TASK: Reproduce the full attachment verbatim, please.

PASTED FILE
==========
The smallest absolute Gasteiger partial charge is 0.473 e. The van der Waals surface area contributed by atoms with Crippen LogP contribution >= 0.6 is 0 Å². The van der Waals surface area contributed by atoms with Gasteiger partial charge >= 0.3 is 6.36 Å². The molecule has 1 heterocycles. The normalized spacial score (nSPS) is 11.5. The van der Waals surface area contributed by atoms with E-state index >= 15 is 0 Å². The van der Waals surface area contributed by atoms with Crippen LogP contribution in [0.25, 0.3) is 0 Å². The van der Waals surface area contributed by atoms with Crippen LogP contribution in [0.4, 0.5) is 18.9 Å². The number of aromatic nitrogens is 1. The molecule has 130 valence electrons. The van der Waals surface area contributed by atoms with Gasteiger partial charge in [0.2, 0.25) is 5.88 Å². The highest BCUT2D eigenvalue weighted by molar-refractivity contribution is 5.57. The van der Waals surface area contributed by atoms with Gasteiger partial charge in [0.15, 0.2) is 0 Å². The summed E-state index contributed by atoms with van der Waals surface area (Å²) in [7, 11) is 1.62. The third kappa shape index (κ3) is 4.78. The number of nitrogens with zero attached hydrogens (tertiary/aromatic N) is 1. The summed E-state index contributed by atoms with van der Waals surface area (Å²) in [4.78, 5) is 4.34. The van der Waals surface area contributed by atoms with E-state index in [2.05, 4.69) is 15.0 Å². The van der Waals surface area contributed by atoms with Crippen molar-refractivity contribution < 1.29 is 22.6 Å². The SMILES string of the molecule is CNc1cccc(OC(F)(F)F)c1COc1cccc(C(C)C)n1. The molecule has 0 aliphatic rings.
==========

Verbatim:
The smallest absolute Gasteiger partial charge is 0.473 e. The van der Waals surface area contributed by atoms with Crippen LogP contribution >= 0.6 is 0 Å². The van der Waals surface area contributed by atoms with Gasteiger partial charge >= 0.3 is 6.36 Å². The molecule has 1 heterocycles. The normalized spacial score (nSPS) is 11.5. The van der Waals surface area contributed by atoms with E-state index >= 15 is 0 Å². The van der Waals surface area contributed by atoms with Crippen LogP contribution in [0.25, 0.3) is 0 Å². The van der Waals surface area contributed by atoms with Crippen LogP contribution in [0.4, 0.5) is 18.9 Å². The number of aromatic nitrogens is 1. The molecule has 130 valence electrons. The van der Waals surface area contributed by atoms with Gasteiger partial charge in [0.2, 0.25) is 5.88 Å². The highest BCUT2D eigenvalue weighted by molar-refractivity contribution is 5.57. The van der Waals surface area contributed by atoms with Gasteiger partial charge in [0.15, 0.2) is 0 Å². The summed E-state index contributed by atoms with van der Waals surface area (Å²) in [7, 11) is 1.62. The third kappa shape index (κ3) is 4.78. The number of nitrogens with zero attached hydrogens (tertiary/aromatic N) is 1. The summed E-state index contributed by atoms with van der Waals surface area (Å²) in [4.78, 5) is 4.34. The van der Waals surface area contributed by atoms with E-state index in [2.05, 4.69) is 15.0 Å². The van der Waals surface area contributed by atoms with Crippen molar-refractivity contribution < 1.29 is 22.6 Å². The SMILES string of the molecule is CNc1cccc(OC(F)(F)F)c1COc1cccc(C(C)C)n1. The molecule has 0 aliphatic rings.